Ever since his transformation from Crime to Christ, he has been making a difference by using his musical talent, hitting the gospel music scene in a radical and practical way; demonstrating how a positive message has the power to transform lives – including his own. When addressing youth and those in prison, he would often encourage them with words of comfort, such as. We all have a past, let us use it to make a path; Be part of the solution, not the pollution. Watchman has come a long, long way from his brutal and brutalised past.

Although Reggae Gospel Rap Music was not openly accepted in the Church and Christian Community then, and was considered completely beyond the pale by the more conservative elements in the church. More ore and more opportunities emerged for Watchamn to perform – sometimes in big concerts, like with US gospel stars Commissioned, sometimes in prison ministry where his powerful testimony gave him instant credibility amongst the prison community. Watchman unrelentingly blazed a trail across Churches and Concert Halls. The name Watchman soon became synonymous with ‘Radical Positive Reggae Gospel Rap’ gaining the recognition he deserved, if not for his zeal and tenacity alone. Watch man was featured on a remix track with the late great Luther Vandross and recorded his second studio album at the world-renowned Abby Road Studios.

Watchman has performed with many of the leading artists nationally and internationally. His determination and commitment have seen him perform at The Dome in Birmingham and the Hippodrome in London. It is hard to believe the person whose hell-raising antics as a youth got him expelled from South London’s Stockwell Park School, was invited back there as a role model, alongside the Ambassador to Dominica and the Mayor of Croydon.

Having experienced a life familiar to many young people today and overcoming the many obstacles in his way, Watchman is a role model and practical and relevant spokesperson. A lecturer so full of love and compassion for his hearers, often in tears as he shares with other, the challenges he faced has a young man.

Watchman continues to use his musical talent and creativity to spread a message of hope, love and peace around the globe. Determined to make a difference in the lives of young people, he went the extra mile and in 1996, he founded the youth club — RAP ACADEMY: under the Princes Trust Enterprise Programme, that 11-year-old Michael Ebenazer Kwadjo Omari Owuo Jr, better known by his stage name Stormzy, would later attend and quickly gained a reputation. “Whilst others were playing games on their computers, I’ll be at RAP Academy”. I remember people saying, this little yout’s hard! any opportunity to spit I’d spit. – BBC News.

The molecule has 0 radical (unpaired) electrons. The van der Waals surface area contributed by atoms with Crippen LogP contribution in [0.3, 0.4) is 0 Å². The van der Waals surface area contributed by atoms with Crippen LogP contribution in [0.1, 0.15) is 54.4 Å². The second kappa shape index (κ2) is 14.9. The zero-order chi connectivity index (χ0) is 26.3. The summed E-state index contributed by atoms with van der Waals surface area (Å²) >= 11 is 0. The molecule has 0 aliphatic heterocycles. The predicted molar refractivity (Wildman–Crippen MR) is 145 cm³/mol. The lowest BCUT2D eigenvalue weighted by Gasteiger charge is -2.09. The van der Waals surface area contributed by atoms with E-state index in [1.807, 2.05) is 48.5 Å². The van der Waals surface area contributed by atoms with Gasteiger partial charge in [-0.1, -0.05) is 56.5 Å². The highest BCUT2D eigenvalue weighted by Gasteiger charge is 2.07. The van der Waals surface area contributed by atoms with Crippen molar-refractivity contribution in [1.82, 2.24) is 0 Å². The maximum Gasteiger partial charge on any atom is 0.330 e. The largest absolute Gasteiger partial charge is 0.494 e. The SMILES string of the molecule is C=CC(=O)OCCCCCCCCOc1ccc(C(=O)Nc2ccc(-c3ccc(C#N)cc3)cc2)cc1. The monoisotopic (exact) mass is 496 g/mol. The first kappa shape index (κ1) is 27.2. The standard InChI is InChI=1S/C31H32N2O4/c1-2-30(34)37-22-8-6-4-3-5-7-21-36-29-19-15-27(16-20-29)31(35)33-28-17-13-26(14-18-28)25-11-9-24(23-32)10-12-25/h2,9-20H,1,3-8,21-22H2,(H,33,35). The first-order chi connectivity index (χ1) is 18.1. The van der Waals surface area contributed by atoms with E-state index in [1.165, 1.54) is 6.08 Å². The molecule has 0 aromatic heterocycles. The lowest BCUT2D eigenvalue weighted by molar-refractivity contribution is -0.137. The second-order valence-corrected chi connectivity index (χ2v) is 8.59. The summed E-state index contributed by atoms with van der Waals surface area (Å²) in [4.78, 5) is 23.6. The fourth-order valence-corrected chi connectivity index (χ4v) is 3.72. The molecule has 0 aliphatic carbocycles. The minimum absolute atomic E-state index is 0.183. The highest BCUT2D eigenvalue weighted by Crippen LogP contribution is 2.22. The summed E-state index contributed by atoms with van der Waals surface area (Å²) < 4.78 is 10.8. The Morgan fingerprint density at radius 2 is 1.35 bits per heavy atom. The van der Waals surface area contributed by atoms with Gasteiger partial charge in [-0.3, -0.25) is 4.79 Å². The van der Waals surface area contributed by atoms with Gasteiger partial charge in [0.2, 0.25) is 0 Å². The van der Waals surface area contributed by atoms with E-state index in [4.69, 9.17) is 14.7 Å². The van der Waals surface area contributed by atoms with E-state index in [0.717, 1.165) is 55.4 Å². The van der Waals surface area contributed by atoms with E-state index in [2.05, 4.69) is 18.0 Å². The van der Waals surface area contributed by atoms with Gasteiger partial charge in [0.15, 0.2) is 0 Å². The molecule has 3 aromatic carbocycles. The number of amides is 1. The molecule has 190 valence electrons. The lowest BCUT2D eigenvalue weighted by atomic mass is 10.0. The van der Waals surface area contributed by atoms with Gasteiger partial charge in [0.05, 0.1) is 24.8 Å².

Watchman tirelessly works with young people and helps them discover the areas of their lifestyle that needs to be re-adjusted, reaping the benefits and rewards of a new way of thinking. Many of them have gone-on, to lead crime-free lives and even set up their own business. Watchman is constantly stoped, not by the cops, but by his one time students, has he humbly walks down the streets of Brixton, and now even mentoring their children.

Most recently (2021), Watchman was appointed Muscle Director of Kent Opera — Britain’s first regional opera company, founded in 1969 by Norman Platt. Watchman has brought something fresh and almost tangible to Kent Opera. He supports and motivates young performers and brings the transformative power of music and drama to young people at risk, at no extra cost to Kent Opera.

Watchman has doctorate degrees in’ The Arts, Community Justice and Ministry.

Watchman is currently the Engagement Lead Youth Specialist for the MET Police (DIVERT APP) hear in the UK.

Where he trains new Police Recruits.


British National Awards Winner – 1998
Channel 5 Award for “Most Radical approach to young people” – 1990
MOBO Awards Nominee for Best Gospel Artist – 1999
Oasis Award Winner for Best Artist – 2002
LWT Award for Best Factual Programme (Prison Documentary) – 2003
Mighty Man of Valour Awards for Excellence in Business – 2004
Black Business Award (for Social Enterprise) – 2006
GMA Award Winner for Best Artist – 2009
Real-Man Things Award Jamaica- Runner-up – 2010
Outstanding Contribution to The Serious Group Offending Agenda (Probation) – 2014
Runner-up in the young people category of Community Programmes Awards, run by the Howard League who campaigns for criminal justice reforms. Piloted by London Community Rehabilitation Company (London CRC)  – 2014
Voice Newspaper Awards Most Influential Entrepreneur Nominee – 2015
FACEBOOK PAGE: Watchman & Watchwoman:

Leave a Reply